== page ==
Paper Mario: The Origami King is an action-adventure game with a semi “Open-World” environment. I use the term Open World loosely as the game features rather linear gameplay through expansive worlds. The title has pulled away from the few RPG elements that remained of the previous Paper Mario Games and has mixed up the battle mechanics once again. This time around, there is a puzzle element to battles as well as turn-based combat.

In combat against most enemies, Mario will stand in the center of a circular arena made of rings. Each ring is broken into segments or ‘panels’ with enemies standing on them. Each battle has a time limit in which Mario can execute as many moves as possible. Mario can rotate the rings and shift the panels in order to line up and group enemies together. Once the enemies are in the optimal position, Mario can use his boots to jump on them in a line or bash a group of them with his hammer.

The enemies are origami forms of Bowser’s minions that have been folded to serve King Olli. This includes the likes of Goombas, Koopas, Shy Guys, and Spinies. You can find them all over the world but most can be easily avoidable if you don’t wish to engage in combat. When you do take on enemies and beat them in battle, you won’t earn EXP but Coins and confetti (more on that later). You can use coins to purchase items like Fire Flowers and Mushrooms, or they can be spent buying more time in battles.


Aside from his main attacks, Mario can also use items like the previously mentioned Fire Flowers and POW Blocks. They can give Mario an edge in combat but they are limited use. Some are single-use and others can be used multiple times before they wear out completely. Some items can not be used straight away either. They have a crinkled form and need to be thrown into a special spring in order to rejuvenate them.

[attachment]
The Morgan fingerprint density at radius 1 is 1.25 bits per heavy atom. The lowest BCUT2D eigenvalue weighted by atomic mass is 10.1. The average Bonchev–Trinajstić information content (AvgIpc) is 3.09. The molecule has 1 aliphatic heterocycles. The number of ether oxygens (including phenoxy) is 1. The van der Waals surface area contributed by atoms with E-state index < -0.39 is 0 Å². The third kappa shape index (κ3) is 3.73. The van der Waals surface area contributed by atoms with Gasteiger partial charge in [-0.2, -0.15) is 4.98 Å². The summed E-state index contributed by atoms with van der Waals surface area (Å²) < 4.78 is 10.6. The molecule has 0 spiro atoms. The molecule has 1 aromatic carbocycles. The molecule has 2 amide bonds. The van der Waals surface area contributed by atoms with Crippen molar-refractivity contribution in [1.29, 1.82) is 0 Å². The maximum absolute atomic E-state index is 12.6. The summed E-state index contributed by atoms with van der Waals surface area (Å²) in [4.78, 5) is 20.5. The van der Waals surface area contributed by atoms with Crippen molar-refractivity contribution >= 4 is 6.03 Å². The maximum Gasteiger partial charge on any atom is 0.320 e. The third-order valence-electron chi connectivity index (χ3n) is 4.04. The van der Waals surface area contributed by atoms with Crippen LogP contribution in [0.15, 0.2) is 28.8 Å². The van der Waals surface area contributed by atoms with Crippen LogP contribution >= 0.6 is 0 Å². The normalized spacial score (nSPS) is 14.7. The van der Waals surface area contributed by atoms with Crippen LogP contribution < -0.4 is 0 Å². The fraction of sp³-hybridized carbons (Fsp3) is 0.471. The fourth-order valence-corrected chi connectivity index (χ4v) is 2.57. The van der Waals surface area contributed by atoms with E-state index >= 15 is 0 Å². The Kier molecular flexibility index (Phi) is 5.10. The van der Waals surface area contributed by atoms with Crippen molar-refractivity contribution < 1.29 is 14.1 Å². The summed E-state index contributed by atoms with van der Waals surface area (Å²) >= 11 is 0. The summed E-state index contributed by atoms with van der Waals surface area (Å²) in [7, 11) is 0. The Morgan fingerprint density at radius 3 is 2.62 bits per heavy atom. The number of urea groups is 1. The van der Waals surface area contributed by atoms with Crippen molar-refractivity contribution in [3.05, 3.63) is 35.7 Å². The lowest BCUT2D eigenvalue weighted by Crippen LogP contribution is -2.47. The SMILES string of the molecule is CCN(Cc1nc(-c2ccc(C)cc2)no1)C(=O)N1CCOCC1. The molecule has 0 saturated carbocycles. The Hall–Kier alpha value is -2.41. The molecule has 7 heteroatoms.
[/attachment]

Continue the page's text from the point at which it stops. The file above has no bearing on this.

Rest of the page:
When it comes to Boss Battles, they are played out differently. Instead of Mario being in the center of the arena, he is outside of the rings and the boss is in the center. Some of the panels in the rings have arrows on them or chests and other things. Mario has to line up the rings with the arrows to make a path towards the center to harm the Boss by attacking their weak spots.


The battles against the common enemies can be somewhat of a novelty at first. The absence of earning EXP means grinding is non-existent. The Coin and Confetti rewards from battles can feel lackluster and unnecessary seeing as you can find plenty of both of them in the overworld. Still, there are some battles that are unavoidable but they shouldn’t feel like a chore though. They can actually be quite fun in their own right.

You will occasionally find some enemies that can be defeated in the overworld. These Papier Maché monsters are much larger in size than their Folded counterparts. They can only be dispatched by hitting them from behind to remove Olly’s Seal and then wailing on them multiple times with your hammer when they are not flashing. You have to be careful though as they can charge at you with temporary invincibility.




In Paper Mario: Color Splash, Mario could paint colorless areas with his partner Huey. In Paper Mario: The Origami King, there is a similar mechanic where Mario uses confetti to fill in holes in the world. At the beginning of the game, you will pick up a bag to hold confetti. This is used to fill in near-bottomless holes in the world.